Email marketing will be a success story in 2022

Email marketing will be a success story in 2022

“2021 vs. 2020, email volume up 94%. I expect it to be back again in 2022.” Kate Adams, Senior Vice President of Marketing at Validity, a data and email solutions provider, sees a bright future for the email channel. “If we could count how many articles were titled ‘Email Is Dead’, we’d all get a good laugh, right?”

Thank goodness for the email. One reason is that many other channels have been lost or restricted due to the pandemic. “A lot of marketers, especially in this pandemic environment, have been saying to themselves, ‘Thank God, I still have email. “

Another trend that I have highlighted is personalization. “Personalization vs. Coding,” she said. “A lot of marketers think, cool, I’m going to put your organization’s name here, or I’m going to use your first, and that’s personalization. I really mean next-level personalization: “Hey, I know you’ve been here and you’ve been looking at this product and you might like these products too. How you can do this on a large scale is the real challenge.”

Partnership with Adobe. Validity recently announced that it has joined the Adobe Exchange Partner Program. It is currently working with Adobe to develop a tight integration between Adobe Campaign and its Everest product. “Everest is an email success platform,” Adams explained. “It gives you the data and insights you need so you can get more messages to more people; you can stand out in a crowded inbox; and you can understand where you’ve come in that inbox. There are a lot of insights that marketers need, especially with a secure version Privacy Mail that was in iOS 15 which was released in September.”

Although Validity was not previously part of the program, it had a partnership with Adobe through 250ok, a delivery solution it acquired in March 2020. “It was certainly nothing of the breadth and depth that this partnership would have.”

Finally, be ethical. Adams’ positive vision for email marketing is closely related to Validity’s investment in ethical marketing. “Ethical marketing is very close to our hearts and we believe that our platforms and tools enable marketers to do just that. We believe there are sellers who put a lot of marketers at risk for doing something unethical without knowing it.”

Inadvertently sending email to people who did not agree to email sending is one area of ​​risk. “Compliance is a very important component of ethical marketing,” she said, “but we also think of it as a set of skills that you and your marketing team members can learn and teach. You want to be compliant and we can help you with that, but you want to be much better than Compliance. This is the bare minimum – how can you get past that?”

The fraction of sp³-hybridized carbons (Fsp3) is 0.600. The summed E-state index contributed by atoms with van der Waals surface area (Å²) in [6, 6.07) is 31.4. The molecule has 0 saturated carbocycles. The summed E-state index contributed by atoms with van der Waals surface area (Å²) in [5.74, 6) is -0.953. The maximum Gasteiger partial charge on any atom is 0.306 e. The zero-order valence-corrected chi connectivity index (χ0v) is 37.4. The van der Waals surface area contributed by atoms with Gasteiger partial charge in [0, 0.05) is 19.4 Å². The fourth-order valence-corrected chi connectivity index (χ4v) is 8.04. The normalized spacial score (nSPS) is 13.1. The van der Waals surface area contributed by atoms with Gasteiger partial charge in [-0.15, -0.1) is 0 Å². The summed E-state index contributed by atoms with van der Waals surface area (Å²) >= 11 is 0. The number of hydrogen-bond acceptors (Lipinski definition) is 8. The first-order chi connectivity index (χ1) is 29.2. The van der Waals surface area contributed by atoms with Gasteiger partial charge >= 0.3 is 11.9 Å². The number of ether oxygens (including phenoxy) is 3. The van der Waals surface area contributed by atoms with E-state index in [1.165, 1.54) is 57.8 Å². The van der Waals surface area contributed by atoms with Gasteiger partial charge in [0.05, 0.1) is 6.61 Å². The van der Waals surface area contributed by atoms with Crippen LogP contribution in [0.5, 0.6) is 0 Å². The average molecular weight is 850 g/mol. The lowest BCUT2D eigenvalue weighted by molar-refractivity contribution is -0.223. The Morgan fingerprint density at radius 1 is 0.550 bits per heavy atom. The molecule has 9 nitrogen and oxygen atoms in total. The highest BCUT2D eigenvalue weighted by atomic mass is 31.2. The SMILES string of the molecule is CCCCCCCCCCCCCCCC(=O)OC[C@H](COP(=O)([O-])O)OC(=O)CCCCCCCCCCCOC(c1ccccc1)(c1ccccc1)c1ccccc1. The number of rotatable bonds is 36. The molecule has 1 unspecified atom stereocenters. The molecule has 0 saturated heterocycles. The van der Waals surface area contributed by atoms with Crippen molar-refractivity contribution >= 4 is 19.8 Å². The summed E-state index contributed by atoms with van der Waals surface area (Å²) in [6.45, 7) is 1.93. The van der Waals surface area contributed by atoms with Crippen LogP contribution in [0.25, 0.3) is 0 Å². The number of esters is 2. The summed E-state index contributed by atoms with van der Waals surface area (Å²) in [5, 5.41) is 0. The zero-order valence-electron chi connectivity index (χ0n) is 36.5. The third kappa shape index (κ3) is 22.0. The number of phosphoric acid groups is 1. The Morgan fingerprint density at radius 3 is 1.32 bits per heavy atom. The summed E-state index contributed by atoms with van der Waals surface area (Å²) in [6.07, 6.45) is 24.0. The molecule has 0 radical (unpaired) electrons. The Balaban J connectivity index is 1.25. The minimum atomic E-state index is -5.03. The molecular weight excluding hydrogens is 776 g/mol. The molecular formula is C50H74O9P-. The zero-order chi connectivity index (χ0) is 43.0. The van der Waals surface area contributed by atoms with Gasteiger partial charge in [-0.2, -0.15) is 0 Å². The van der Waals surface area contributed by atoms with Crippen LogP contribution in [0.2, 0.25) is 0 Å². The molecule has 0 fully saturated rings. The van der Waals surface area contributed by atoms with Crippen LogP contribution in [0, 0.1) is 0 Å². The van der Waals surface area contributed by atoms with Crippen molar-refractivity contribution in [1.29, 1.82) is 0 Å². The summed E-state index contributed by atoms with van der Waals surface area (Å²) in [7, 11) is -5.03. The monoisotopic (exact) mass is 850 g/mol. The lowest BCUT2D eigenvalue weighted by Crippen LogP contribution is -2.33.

Why do we care. Adams is certainly right to stress the importance of the email marketing channel for marketers today. We know we are by the interest our readers show in email marketing stories. Email isn’t the whole story, of course, because B2B follows B2C into the new environment of structured customer journeys across multiple channels. But it is a critical plot.

With the increase in the volume of email marketing, of course comes the increased risks. The risk of being ignored, the risk of being bored, and the risk of failing to challenge compliance. The latter is something we were very focused on (in addition to optimization and deliverability) when we updated and released the Periodic Table of Email Marketing earlier this year.

About the author

Kim Davis is the managing editor of MarTech. Born in London, but a New Yorker for more than two decades, Kim started covering foundation programs ten years ago. His expertise includes SaaS for enterprise, digital data-driven urban planning, SaaS applications, digital technology, and data in marketing. He first wrote about marketing technology as editor of Haymarket’s The Hub, a website dedicated to marketing technology, which later became a channel on the well-established direct marketing brand DMN. Kim joined DMN in 2016, as Senior Editor, became Executive Editor, then Editor-in-Chief, a position he held until January 2020. Prior to working in tech journalism, Kim was an associate editor for the New York Times super local news site The Local: East Village, Previously, he worked as an academic publication editor and as a music journalist. He has written hundreds of New York restaurant reviews for a personal blog, and has been an occasional guest contributor to Eater.

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